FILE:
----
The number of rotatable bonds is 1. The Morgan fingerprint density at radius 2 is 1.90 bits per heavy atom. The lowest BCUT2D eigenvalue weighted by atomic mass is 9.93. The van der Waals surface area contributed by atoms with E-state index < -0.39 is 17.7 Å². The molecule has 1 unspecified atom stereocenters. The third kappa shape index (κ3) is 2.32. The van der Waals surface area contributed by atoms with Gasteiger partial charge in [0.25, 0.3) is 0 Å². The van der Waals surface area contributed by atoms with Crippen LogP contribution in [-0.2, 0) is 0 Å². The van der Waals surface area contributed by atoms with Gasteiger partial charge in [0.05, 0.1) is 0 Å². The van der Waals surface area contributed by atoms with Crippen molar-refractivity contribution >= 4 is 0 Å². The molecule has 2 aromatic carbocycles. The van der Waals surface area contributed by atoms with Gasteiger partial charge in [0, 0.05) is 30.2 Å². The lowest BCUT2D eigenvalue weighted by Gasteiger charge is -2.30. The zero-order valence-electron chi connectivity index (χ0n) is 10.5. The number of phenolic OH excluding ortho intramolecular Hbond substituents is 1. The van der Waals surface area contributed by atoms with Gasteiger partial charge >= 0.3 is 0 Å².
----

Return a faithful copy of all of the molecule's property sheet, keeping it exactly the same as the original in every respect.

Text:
The number of rotatable bonds is 1. The Morgan fingerprint density at radius 2 is 1.90 bits per heavy atom. The lowest BCUT2D eigenvalue weighted by atomic mass is 9.93. The van der Waals surface area contributed by atoms with E-state index < -0.39 is 17.7 Å². The molecule has 1 unspecified atom stereocenters. The third kappa shape index (κ3) is 2.32. The van der Waals surface area contributed by atoms with Gasteiger partial charge in [0.25, 0.3) is 0 Å². The van der Waals surface area contributed by atoms with Crippen LogP contribution in [-0.2, 0) is 0 Å². The van der Waals surface area contributed by atoms with Gasteiger partial charge in [0.05, 0.1) is 0 Å². The van der Waals surface area contributed by atoms with Crippen molar-refractivity contribution >= 4 is 0 Å². The molecule has 2 aromatic carbocycles. The van der Waals surface area contributed by atoms with Gasteiger partial charge in [0, 0.05) is 30.2 Å². The lowest BCUT2D eigenvalue weighted by Gasteiger charge is -2.30. The zero-order valence-electron chi connectivity index (χ0n) is 10.5. The number of phenolic OH excluding ortho intramolecular Hbond substituents is 1. The van der Waals surface area contributed by atoms with Gasteiger partial charge >= 0.3 is 0 Å².